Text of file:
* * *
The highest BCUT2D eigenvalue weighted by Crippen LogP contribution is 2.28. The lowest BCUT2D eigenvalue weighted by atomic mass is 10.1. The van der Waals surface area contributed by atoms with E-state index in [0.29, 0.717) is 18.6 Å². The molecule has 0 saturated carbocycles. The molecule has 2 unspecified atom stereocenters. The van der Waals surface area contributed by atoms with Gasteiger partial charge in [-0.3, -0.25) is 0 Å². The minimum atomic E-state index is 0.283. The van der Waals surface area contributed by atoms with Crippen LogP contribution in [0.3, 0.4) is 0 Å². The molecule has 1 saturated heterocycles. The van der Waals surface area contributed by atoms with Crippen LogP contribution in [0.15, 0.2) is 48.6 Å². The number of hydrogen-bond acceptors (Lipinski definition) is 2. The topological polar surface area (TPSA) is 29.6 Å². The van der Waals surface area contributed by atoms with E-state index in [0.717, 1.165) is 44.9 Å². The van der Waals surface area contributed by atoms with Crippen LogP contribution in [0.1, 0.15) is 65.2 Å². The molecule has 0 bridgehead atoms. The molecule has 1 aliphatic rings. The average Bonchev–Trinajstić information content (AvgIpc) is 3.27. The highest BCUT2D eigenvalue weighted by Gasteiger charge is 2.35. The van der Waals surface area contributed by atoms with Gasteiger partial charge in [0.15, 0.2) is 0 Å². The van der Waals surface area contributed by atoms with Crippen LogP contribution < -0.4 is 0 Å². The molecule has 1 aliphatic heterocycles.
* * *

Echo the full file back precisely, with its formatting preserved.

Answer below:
The highest BCUT2D eigenvalue weighted by Crippen LogP contribution is 2.28. The lowest BCUT2D eigenvalue weighted by atomic mass is 10.1. The van der Waals surface area contributed by atoms with E-state index in [0.29, 0.717) is 18.6 Å². The molecule has 0 saturated carbocycles. The molecule has 2 unspecified atom stereocenters. The van der Waals surface area contributed by atoms with Gasteiger partial charge in [-0.3, -0.25) is 0 Å². The minimum atomic E-state index is 0.283. The van der Waals surface area contributed by atoms with Crippen LogP contribution in [0.3, 0.4) is 0 Å². The molecule has 1 saturated heterocycles. The van der Waals surface area contributed by atoms with Crippen LogP contribution in [0.15, 0.2) is 48.6 Å². The number of hydrogen-bond acceptors (Lipinski definition) is 2. The topological polar surface area (TPSA) is 29.6 Å². The van der Waals surface area contributed by atoms with E-state index in [0.717, 1.165) is 44.9 Å². The van der Waals surface area contributed by atoms with Crippen LogP contribution in [0.1, 0.15) is 65.2 Å². The molecule has 0 bridgehead atoms. The molecule has 1 aliphatic rings. The average Bonchev–Trinajstić information content (AvgIpc) is 3.27. The highest BCUT2D eigenvalue weighted by Gasteiger charge is 2.35. The van der Waals surface area contributed by atoms with Gasteiger partial charge in [0.15, 0.2) is 0 Å². The van der Waals surface area contributed by atoms with Crippen LogP contribution < -0.4 is 0 Å². The molecule has 1 aliphatic heterocycles.